"A frigid start": Canada's winter forecast calls for colder-than-normal conditions

Nov 29 2022, 3:31 pm

Warm weather dominated most of Canada throughout the fall, and it seems like the country’s sudden flip to cold, and snow is a sign of what’s to come for this winter.

The Weather Network has released its winter weather forecast, calling for an “abrupt transition” into a period of wintry weather for most Canadians.

Specifically, the weather agency dives into what meteorologists are forecasting from December to February, and it seems like we’re in for plenty of cold and snow.

The Weather Network says a “strong start” to the winter season is anticipated, with “colder-than-normal temperatures” in the cards across “most of Canada” during December.

The agency credits the sudden switch of winter weather patterns to La Niña for the third year in a row.

“This is just the fourth time on record we’ve seen a La Niña event persist for three consecutive years,” says the agency. “In addition, a piece of the polar vortex is expected to be located over northern Canada, providing an abundant source for Arctic air that should frequently plunge south and spread across much of the country during December.”

Take note the first day of winter in the Northern Hemisphere is marked by the winter solstice. Specifically, the new season comes into effect on Wednesday, December 21.

The Weather Network

The agency says that once we get into January and February, winter will take a “couple of breaks,” offering mild weather, especially from Ontario to Newfoundland and Labrador.

“We expect that the national weather pattern will look like what we often see during La Niña winters, with frigid weather found across western Canada and milder temperatures from the Great Lakes to Atlantic Canada,” continues The Weather Network.

At times, the frigid weather will shift east and stretch from the eastern Prairies to Quebec, with milder weather across BC and Alberta. “This is much like what we saw during January and February of last winter,” says TWN.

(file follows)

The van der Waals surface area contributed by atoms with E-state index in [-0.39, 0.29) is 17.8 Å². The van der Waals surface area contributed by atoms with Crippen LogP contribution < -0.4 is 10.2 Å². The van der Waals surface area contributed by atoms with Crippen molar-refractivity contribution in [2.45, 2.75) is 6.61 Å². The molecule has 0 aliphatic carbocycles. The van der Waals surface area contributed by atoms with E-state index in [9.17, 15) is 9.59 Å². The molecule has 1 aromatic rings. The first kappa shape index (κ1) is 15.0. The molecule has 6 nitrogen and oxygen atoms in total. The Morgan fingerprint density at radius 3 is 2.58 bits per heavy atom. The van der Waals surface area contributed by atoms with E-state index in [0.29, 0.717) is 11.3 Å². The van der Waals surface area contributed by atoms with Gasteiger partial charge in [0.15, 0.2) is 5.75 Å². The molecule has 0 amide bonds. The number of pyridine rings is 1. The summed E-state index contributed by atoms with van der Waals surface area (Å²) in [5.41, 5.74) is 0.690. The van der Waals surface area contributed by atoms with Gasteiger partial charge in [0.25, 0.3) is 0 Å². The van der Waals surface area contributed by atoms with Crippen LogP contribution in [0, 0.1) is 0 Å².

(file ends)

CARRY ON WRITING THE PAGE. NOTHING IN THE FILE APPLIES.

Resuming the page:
The result for many Canadians will be what the agency calls a “two-faced winter,” which will feature extended periods of harsh winter weather and breaks of milder weather that may you leave you wondering, “what happened to winter?”

The La Niña pattern in the Pacific Ocean is expected to support an active storm track across southern Canada, leading to above-normal precipitation and snowfall for southern parts of BC, Alberta, Ontario, Quebec, and Atlantic Canada.

Here’s a more region-specific forecast for the entire country. Bundle up for December, folks.

British Columbia

The Weather Network is calling it a “come-and-go” winter for BC, with periods of mild weather and extended periods of “colder-than-normal” temperatures, bringing a heightened risk for some “severe cold.”

The forecast calls for below-normal precipitation totals for the northern and central coast and an “active storm track” for southern BC, which could bring “above-normal precipitation totals” to most of this region.

The track could also bring an “abundance of snow” to the alpine regions and, at times, “substantial snowfall” across lower elevations, including Vancouver, Victoria, and the Okanagan Valley.